So discourse is obliged to begin with the assumption that Zionism is true and good. And that’s where it ends. Which is a paradoxical way of saying that discourse on Zionism ends before it begins.
The abjuration-of-violence double standard
There is, on social media, no shortage of calls for violent solutions to social problems, whether from the Left or the Right. Consider a few common ones.
From the left:
- Girls and women should be taught to fight back against rapists and domestic abusers.
- We should make it easier for women to accuse men of sexual crimes, and to impose restraining orders on them for threats or harrassment.
- Unwanted fetuses should be aborted.
- Capitalism require more intense regulation. Corporate monopolies should be broken up.
- Corporate malfeasance should be punishable by jail time; the regulations governing it should be expanded, and the burden of proof required for proof of guilt or liability should be relaxed.
- Profit-seeking health care should be abolished, and replaced as soon as possible with a single-payer system.
- Capitalism should be replaced by socialism on terms acceptable to the working class, not the capitalists.
- It’s time to get serious about climate change, meaning: it’s time to force the change we want to see before it’s too late to act. We don’t have the luxury of waiting much longer.
My point is not that the things on this list are all wrong; it’s that none of them can be accomplished without violence, or at least the credible threat of it. You’re fooling yourself if you think they can: the Left is not the kind, gentle thing people often take it to be. Given its opponents–racism, sexism, fascism, capitalism–it can hardly afford to be. Precisely because the Left regards its opponents as violent, it’s obliged to regard its means of dealing with them as strong enough to resist them. The violence in question may be justified or merely implicit, but it’s violence just the same. Anyone who thinks that a D&E is peaceful hasn’t cleaned up after one. But there is no Interparliamentary Task Force lobbying Meta to prevent people from advocating them.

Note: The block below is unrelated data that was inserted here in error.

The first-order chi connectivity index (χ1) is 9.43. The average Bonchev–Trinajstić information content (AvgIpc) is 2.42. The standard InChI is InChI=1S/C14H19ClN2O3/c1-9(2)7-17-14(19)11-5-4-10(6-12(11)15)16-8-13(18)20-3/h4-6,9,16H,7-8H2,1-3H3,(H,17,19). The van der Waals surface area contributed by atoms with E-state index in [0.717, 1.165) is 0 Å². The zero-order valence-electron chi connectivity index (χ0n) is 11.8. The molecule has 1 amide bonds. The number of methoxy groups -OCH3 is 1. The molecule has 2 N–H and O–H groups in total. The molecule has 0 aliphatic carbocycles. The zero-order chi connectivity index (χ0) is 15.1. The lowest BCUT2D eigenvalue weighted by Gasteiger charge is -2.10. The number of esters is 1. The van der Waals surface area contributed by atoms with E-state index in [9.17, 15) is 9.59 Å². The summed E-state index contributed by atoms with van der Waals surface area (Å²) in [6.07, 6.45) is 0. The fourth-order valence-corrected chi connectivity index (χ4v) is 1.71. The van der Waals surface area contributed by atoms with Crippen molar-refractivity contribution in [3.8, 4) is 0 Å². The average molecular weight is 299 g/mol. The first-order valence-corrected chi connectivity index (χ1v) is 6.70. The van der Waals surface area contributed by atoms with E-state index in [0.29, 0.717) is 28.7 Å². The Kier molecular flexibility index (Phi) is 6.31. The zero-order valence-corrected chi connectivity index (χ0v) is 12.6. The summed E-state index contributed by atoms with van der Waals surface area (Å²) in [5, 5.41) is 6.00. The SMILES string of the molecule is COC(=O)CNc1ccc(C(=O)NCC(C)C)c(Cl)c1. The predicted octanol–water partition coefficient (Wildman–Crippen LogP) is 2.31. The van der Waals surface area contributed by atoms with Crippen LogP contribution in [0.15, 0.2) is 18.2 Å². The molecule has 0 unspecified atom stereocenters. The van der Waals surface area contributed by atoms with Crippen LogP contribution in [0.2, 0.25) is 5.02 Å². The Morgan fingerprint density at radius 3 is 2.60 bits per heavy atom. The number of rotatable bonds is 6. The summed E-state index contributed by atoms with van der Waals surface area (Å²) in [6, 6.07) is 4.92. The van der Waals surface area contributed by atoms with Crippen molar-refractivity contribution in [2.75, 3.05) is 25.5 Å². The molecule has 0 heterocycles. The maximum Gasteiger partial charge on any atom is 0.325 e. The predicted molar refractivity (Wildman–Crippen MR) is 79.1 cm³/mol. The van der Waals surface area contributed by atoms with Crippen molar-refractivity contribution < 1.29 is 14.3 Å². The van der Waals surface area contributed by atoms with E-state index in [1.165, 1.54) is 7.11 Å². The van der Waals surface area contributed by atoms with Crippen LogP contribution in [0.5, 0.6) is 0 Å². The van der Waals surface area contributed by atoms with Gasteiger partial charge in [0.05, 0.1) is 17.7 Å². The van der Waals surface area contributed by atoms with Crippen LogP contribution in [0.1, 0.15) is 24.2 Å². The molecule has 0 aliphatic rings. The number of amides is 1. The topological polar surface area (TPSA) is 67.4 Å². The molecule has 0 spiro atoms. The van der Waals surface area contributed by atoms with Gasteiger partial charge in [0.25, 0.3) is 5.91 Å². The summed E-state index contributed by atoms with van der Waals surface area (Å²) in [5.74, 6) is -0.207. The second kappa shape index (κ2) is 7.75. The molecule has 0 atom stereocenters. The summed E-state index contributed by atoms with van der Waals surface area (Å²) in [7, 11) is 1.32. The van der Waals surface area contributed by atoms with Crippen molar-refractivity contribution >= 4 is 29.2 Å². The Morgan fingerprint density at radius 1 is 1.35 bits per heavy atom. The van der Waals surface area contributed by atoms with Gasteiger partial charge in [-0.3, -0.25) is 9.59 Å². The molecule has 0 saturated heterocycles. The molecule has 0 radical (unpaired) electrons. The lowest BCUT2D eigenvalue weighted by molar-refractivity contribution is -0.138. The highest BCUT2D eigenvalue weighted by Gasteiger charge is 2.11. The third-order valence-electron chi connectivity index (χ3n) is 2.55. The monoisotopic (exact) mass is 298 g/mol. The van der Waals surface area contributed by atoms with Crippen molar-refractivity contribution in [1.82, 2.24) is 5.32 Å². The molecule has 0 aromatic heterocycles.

From the right and center:
- The rising crime rate demands “get tough” policies by law enforcement.
- Abortion is an abomination, and must be stopped by force.
- A free population is an armed population; so let’s put a gun in every hand willing to hold one, and teach people the virtues of armed self-defense.
- Islamic terrorism should be rooted out and eradicated around the world, whether by the use of full-scale warfare, signature drone strikes, and/or torture.
- The war in Ukraine must be pursued until Ukraine gets back every inch of territory it lost, and/or to the point of unconditional surrender by Russia.
- We have to gear up for the coming war we’re bound to have with China, and declare our readiness to defend Taiwan at any cost.
- Sanctions against Venezuela, Cuba, Syria, and Iran are worth it, whatever the cost in lives.
- Israel has a right to defend itself. That means that Gaza must remain indefinitely under siege, no matter what the cost in lives, and the West Bank must remain occupied, no matter what the price in liberty.
- The nuclear arsenal of the Western world must remain on alert and ready for launch, if only to uphold the doctrine of mutually assured destruction. Only by threatening the destruction of the world through nuclear weapons can we deter the possibility of a nuclear attack–a categorical imperative. So we should always stand ready to launch, and launch without hesitation if we get the signal.
The preceding list is probably over-charitable to the center-left in the United States. Many of the items on it, described here as “centrist or right-wing,” are as much planks of the Democratic Party as of the Republican. What the list reflects is a fundamentally Hobbesian view of the world as a dangerous place, and of the State as our pet Leviathan, the Godzilla we unleash to deal with those dangers.
But again, there is no Interparliamentary Task Force lobbying Twitter to prevent, say, the advocacy of mutually assured destruction. If Herman Kahn rose from the dead and started tweeting, it’s doubtful anyone would notice him, much less ban him. After all, Sheldon Adelson came out and advocated dropping atomic weapons on the Iranian desert, and no one banned him.** It was Adelson’s critics who were banned (and bankrupted) for criticizing him, not the other way around.